Bessel's inequality

In mathematics, especially functional analysis, Bessel's inequality is a statement about the coefficients of an element x in a Hilbert space with respect to an orthonormal sequence.

Let H be a Hilbert space, and suppose that e_1, e_2, ... is an orthonormal sequence in H. Then, for any x in H one has

sum_{k=1}^{infty}leftvertleftlangle x,e_krightrangle rightvert^2 le leftVert xrightVert^2

where <∙,∙> denotes the inner product in the Hilbert space H. If we define the infinite sum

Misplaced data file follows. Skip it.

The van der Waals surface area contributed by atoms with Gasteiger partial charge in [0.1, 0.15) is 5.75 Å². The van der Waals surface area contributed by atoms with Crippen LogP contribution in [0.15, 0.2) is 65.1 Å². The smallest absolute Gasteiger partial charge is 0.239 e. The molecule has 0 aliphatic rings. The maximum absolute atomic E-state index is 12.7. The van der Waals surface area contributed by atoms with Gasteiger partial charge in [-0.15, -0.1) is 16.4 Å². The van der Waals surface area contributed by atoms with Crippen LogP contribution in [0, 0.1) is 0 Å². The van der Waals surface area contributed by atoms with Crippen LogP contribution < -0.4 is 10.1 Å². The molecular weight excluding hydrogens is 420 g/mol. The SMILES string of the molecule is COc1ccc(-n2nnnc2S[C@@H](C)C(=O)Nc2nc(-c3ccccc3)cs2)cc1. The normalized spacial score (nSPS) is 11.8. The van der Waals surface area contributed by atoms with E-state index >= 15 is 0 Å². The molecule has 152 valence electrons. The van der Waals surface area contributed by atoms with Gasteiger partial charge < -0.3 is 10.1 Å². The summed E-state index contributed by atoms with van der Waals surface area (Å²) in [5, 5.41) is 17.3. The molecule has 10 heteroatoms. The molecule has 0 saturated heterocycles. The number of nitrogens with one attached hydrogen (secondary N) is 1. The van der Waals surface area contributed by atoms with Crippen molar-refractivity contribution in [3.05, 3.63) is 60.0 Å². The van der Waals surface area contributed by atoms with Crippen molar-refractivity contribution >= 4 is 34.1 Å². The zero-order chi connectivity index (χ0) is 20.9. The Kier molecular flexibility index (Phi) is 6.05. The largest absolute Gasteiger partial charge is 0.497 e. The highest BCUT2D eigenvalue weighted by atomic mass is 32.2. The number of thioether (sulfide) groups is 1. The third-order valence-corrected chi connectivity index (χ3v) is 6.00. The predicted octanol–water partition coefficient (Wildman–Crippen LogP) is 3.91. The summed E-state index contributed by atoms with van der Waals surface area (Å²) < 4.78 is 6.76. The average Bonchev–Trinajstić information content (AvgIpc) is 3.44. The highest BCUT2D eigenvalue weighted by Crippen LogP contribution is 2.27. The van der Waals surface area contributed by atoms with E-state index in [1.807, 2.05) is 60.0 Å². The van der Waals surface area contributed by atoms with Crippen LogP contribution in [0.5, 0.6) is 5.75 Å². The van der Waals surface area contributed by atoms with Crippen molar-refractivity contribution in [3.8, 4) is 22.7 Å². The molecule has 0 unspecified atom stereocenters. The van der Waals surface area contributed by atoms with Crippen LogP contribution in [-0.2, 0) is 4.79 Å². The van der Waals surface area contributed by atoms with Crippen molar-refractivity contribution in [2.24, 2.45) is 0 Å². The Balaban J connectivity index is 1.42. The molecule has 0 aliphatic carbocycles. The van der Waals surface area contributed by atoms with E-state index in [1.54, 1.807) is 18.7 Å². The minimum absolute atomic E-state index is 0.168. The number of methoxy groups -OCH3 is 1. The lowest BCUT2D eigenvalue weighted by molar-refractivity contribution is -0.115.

x' = sum_{k=1}^{infty}leftlangle x,e_krightrangle e_k,
Bessel's inequality tells us that this series converges.

For a complete orthonormal sequence (that is, for an orthonormal sequence which is a basis), we have Parseval's identity, which replaces the inequality with an equality (and consequently x' with x).

Bessel's inequality follows from the identity:

left| x - sum_{k=1}^n langle x, e_k rangle e_kright|^2 = |x|^2 - 2 sum_{k=1}^n |langle x, e_k rangle |^2 + sum_{k=1}^n | langle x, e_k rangle |^2 = |x|^2 - sum_{k=1}^n | langle x, e_k rangle |^2,
which holds for any n, excluding when n is less than 1.

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